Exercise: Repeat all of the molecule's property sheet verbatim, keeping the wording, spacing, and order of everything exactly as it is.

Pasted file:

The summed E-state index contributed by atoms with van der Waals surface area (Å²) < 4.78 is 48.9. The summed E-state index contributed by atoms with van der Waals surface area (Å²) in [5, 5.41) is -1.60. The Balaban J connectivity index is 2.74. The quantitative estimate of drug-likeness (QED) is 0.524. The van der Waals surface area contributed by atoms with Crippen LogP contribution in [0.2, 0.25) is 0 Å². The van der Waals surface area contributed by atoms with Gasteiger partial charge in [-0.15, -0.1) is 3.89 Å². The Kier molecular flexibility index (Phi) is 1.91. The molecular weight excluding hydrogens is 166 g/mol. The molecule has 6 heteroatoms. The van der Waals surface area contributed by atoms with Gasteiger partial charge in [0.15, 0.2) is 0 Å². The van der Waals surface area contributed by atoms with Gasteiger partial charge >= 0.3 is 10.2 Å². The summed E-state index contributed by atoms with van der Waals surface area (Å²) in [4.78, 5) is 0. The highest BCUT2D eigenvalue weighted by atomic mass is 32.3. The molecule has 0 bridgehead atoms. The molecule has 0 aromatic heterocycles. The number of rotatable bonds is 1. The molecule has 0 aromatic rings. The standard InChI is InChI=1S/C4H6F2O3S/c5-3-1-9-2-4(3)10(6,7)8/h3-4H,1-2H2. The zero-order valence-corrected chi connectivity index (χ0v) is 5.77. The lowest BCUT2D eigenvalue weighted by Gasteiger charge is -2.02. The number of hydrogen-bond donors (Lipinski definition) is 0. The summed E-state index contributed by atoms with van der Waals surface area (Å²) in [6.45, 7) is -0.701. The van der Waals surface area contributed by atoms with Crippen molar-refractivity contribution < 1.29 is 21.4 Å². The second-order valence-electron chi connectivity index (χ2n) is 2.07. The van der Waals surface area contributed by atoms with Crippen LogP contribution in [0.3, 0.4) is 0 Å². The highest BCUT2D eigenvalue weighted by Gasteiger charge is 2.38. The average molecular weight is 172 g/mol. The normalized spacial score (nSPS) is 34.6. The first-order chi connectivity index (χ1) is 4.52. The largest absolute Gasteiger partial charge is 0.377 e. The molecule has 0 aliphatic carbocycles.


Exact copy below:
The summed E-state index contributed by atoms with van der Waals surface area (Å²) < 4.78 is 48.9. The summed E-state index contributed by atoms with van der Waals surface area (Å²) in [5, 5.41) is -1.60. The Balaban J connectivity index is 2.74. The quantitative estimate of drug-likeness (QED) is 0.524. The van der Waals surface area contributed by atoms with Crippen LogP contribution in [0.2, 0.25) is 0 Å². The van der Waals surface area contributed by atoms with Gasteiger partial charge in [-0.15, -0.1) is 3.89 Å². The Kier molecular flexibility index (Phi) is 1.91. The molecular weight excluding hydrogens is 166 g/mol. The molecule has 6 heteroatoms. The van der Waals surface area contributed by atoms with Gasteiger partial charge in [0.15, 0.2) is 0 Å². The van der Waals surface area contributed by atoms with Gasteiger partial charge >= 0.3 is 10.2 Å². The summed E-state index contributed by atoms with van der Waals surface area (Å²) in [4.78, 5) is 0. The highest BCUT2D eigenvalue weighted by atomic mass is 32.3. The molecule has 0 bridgehead atoms. The molecule has 0 aromatic heterocycles. The number of rotatable bonds is 1. The molecule has 0 aromatic rings. The standard InChI is InChI=1S/C4H6F2O3S/c5-3-1-9-2-4(3)10(6,7)8/h3-4H,1-2H2. The zero-order valence-corrected chi connectivity index (χ0v) is 5.77. The lowest BCUT2D eigenvalue weighted by Gasteiger charge is -2.02. The number of hydrogen-bond donors (Lipinski definition) is 0. The summed E-state index contributed by atoms with van der Waals surface area (Å²) in [6.45, 7) is -0.701. The van der Waals surface area contributed by atoms with Crippen molar-refractivity contribution < 1.29 is 21.4 Å². The second-order valence-electron chi connectivity index (χ2n) is 2.07. The van der Waals surface area contributed by atoms with Crippen LogP contribution in [0.3, 0.4) is 0 Å². The highest BCUT2D eigenvalue weighted by Gasteiger charge is 2.38. The average molecular weight is 172 g/mol. The normalized spacial score (nSPS) is 34.6. The first-order chi connectivity index (χ1) is 4.52. The largest absolute Gasteiger partial charge is 0.377 e. The molecule has 0 aliphatic carbocycles.